The work of Jesse Reichek reflects a unique synthesis of painting and spirituality, including nearly 3000 works produced on a daily basis throughout the second half of the twentieth century.  

For more than half a century these paintings seek to express the structure of process, the process of creation, and the creation of relationship. In these paintings, symbol, image and perspective are banished. Reichek examines the structure in the incidents of experience and the totality of experience itself. Each painting is afocal, a sacred moment of creation for the viewer. The viewer becomes a partner in creation, generating sudden and unanticipated meanings. 

In the history of modern art, Reichek offers a unique and extraordinary accomplishment. 

The persuasion and manipulation of the Western tradition are replaced by a democracy of spirit revealed through paint. The paintings offer questions for which no answer exists. Contained within the abstract of each series of paintings are common and recognizable threads that connect the painter to the paintings, the paintings to the viewer, and the viewer to the transcendent spiritual themes that motivated the painter. The paintings offer reflections and meditations on the I Ching, the Kabalah, the Song of Songs, and the world’s great myths of creation, mortality, immortality, and death.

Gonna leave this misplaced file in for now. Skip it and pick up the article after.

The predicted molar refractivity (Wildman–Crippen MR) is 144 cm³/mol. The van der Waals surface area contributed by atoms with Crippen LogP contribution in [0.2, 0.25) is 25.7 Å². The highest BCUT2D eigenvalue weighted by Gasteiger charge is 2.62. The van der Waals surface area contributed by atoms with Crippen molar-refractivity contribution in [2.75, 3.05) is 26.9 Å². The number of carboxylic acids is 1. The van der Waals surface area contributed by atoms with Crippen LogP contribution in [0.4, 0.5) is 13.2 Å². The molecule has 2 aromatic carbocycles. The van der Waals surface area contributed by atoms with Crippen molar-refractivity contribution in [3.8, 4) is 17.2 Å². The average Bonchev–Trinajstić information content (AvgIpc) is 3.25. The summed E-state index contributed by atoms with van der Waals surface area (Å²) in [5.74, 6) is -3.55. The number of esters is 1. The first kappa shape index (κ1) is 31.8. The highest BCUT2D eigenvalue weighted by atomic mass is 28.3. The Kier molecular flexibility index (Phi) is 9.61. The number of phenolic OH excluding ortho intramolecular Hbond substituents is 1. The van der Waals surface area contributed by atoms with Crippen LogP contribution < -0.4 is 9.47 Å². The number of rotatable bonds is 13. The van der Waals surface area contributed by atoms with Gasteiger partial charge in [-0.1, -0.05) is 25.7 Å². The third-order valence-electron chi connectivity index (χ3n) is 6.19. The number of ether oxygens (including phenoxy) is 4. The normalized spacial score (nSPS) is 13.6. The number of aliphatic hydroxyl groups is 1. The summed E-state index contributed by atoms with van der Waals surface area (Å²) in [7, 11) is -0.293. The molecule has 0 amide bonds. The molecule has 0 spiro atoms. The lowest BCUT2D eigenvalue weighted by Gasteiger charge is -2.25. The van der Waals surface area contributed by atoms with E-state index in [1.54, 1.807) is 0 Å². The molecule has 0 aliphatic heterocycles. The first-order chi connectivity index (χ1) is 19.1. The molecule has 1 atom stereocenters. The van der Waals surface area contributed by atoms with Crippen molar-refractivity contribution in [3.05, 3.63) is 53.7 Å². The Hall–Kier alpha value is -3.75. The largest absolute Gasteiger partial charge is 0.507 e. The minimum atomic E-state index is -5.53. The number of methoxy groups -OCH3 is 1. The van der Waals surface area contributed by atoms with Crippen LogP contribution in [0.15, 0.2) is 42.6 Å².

From 1951 to 1972 his works were exhibited and collected by prominent galleries and museums around the world. From 1969 to 1971, at the invitation of the Los Angeles County Museum of Art and the IBM Corporation. As Artist in Residence for IBM, Reichek participated in the Art and Technology Program, which included such artists as Sam Francis, Roy Lichtenstein, Claus Oldenburg, Robert Rauschenberg and Andy Warhol. In this effort Reichek explored the range of connections between his painting and the computer. This pioneering initiative offered early insight into the computer’s role in the ethos of art and technology.   

In 1972 Reichek decided to abandon the commercial exhibition of his work to dedicate himself entirely to painting. This is the first exhibit of his paintings in three decades, and the first comprehensive retrospective. 

During Reichek’s 32 years of teaching at the University of California, Berkeley he inspired thousands of students to seek productive and fulfilling careers. Upon becoming Professor Emeritus from the University of California, Berkeley, former students organized an international celebration of Reichek’s teaching. His teaching, as with his painting, celebrates the dignity of the individual. Former students and colleagues as well as artists, critics, and curators from throughout the United States, and around the world, anticipate attending the Retrospective. 

Reichek was born in Brooklyn, New York, in 1916 and educated at the Institute of Design Chicago and the Academy Julien in Paris. He taught at the University of Michigan and Institute of Design. From 1954 to 1986, he was Professor of Design and City & Regional Planning at the University of California, Berkeley. Reichek lived and worked in the countryside outside of Petaluma, California with his wife of 56 years, Laure. Jesse Reichek died on July 18th, 2005.


Works from 1947 to 2005

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